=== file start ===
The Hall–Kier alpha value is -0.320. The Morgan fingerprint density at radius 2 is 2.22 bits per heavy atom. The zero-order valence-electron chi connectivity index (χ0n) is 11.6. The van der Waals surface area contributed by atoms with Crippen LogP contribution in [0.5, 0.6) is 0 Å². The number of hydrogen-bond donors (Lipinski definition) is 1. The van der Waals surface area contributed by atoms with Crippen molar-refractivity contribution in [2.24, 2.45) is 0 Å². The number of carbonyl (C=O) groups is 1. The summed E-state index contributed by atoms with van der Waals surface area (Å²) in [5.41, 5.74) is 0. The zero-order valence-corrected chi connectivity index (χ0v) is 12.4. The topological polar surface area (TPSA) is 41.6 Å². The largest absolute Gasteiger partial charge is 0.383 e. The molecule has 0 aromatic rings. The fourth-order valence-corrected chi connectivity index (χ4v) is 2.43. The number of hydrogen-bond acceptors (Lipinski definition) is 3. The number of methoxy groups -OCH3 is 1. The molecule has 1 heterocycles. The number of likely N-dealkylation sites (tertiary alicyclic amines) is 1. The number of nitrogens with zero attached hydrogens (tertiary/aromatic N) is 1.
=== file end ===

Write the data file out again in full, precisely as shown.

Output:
The Hall–Kier alpha value is -0.320. The Morgan fingerprint density at radius 2 is 2.22 bits per heavy atom. The zero-order valence-electron chi connectivity index (χ0n) is 11.6. The van der Waals surface area contributed by atoms with Crippen LogP contribution in [0.5, 0.6) is 0 Å². The number of hydrogen-bond donors (Lipinski definition) is 1. The van der Waals surface area contributed by atoms with Crippen molar-refractivity contribution in [2.24, 2.45) is 0 Å². The number of carbonyl (C=O) groups is 1. The summed E-state index contributed by atoms with van der Waals surface area (Å²) in [5.41, 5.74) is 0. The zero-order valence-corrected chi connectivity index (χ0v) is 12.4. The topological polar surface area (TPSA) is 41.6 Å². The largest absolute Gasteiger partial charge is 0.383 e. The molecule has 0 aromatic rings. The fourth-order valence-corrected chi connectivity index (χ4v) is 2.43. The number of hydrogen-bond acceptors (Lipinski definition) is 3. The number of methoxy groups -OCH3 is 1. The molecule has 1 heterocycles. The number of likely N-dealkylation sites (tertiary alicyclic amines) is 1. The number of nitrogens with zero attached hydrogens (tertiary/aromatic N) is 1.